I am a PhD student based at the University of Warwick in the Mathematics for Real-World Systems CDT, supervised by Prof. Ranko Lazic and Dr. Matthias Englert.

My current research interests include topics based around convolutional neural networks and image-diffusion models such as:

- Backdoor attacks on convolutional neural networks.
- Bias within text-to-image diffusion models.
- Preventions for malicious AI image editing.

This project was completed as part of my Mathematics of Systems MSc, supervised by Prof. Ranko Lazic and Dr. Matthias Englert. This work was based on a backdoor that can be implemented in facial recognition systems which forces the system to err on attacker-specified people whilst only losing a small amount of accuracy in identifying others (Shamir & Zehavi, 2023). This can be used to anonymise a person or to cause the system to confuse two people as being the same person.

This work extended on results from the aforementioned paper by:

- Testing the performance of a popular facial recognition system when multiple such backdoors are implemented.
- Providing a theoretical model for the accuracy of facial recognition systems as a function of the number of backdoors implemented.
- Creating a new method of installing these backdoors that causes a smaller reduction in the performance of such systems for a certain range of implemented backdoors.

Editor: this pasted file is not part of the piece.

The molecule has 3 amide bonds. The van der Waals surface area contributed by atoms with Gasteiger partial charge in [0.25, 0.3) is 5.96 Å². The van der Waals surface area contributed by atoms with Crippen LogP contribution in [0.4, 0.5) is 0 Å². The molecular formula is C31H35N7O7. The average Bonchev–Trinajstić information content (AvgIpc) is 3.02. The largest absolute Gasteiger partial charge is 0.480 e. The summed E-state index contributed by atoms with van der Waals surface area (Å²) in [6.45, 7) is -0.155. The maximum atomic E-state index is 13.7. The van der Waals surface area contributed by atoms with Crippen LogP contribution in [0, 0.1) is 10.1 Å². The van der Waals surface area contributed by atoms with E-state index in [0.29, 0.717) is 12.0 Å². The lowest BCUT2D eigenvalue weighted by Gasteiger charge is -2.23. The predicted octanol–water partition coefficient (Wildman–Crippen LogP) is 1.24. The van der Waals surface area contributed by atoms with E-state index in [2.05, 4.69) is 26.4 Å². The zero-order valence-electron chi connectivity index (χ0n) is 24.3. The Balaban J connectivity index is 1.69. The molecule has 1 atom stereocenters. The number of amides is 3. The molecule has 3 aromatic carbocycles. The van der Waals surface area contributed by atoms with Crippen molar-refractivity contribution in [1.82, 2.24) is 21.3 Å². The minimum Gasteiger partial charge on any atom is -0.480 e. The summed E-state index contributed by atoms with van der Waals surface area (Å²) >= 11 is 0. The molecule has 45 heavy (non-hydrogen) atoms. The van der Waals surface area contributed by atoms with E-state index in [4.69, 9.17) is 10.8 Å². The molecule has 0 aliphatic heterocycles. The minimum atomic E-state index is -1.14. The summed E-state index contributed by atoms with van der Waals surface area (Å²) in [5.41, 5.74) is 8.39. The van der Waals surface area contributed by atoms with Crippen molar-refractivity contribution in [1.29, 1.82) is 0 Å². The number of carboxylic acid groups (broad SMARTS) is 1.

This was a group project completed as part of my Mathematics of Systems MSc, supervised by Prof. Matthew Turner and Prof. Gareth Alexander. We proposed a force-based model of agents to replicate the dynamics of a group of predators attacking a swarm of prey in a bounded space, involving novel approaches to boundary conditions and predator evasion.

We then implemented an original evolutionary adaptation mechanism on the prey and predator behavioural parameters, to minimise or maximise the proportion of prey killed respectively. The parameter optimisation process was carried out using the BIPOP-CM-AES algorithm sequentially. Optimisation resulted in continual oscillation between distinct strategies, without the emergence of a dominant strategy for either species.

This project was completed as part of my MMath degree from the University of Bath. It was supervised by Prof. Tim Rogers. This extended on work regarding the use of the cavity method to approximate individual node risk when an epidemic is spreading through the network (Moore & Rogers, 2020). Such methods give a good approximation when networks are tree-like, however, the accuracy decreases when more structured networks are considered.

This project proposed adaptations to this methodology in order to give more accurate approximations in cases in which networks contain many small fully connected subsets of nodes. An analysis of the method was provided with useful properties being determined, such as the contagion threshold: the maximum amount of transmissibility before there is a risk of a large-scale outbreak in the network.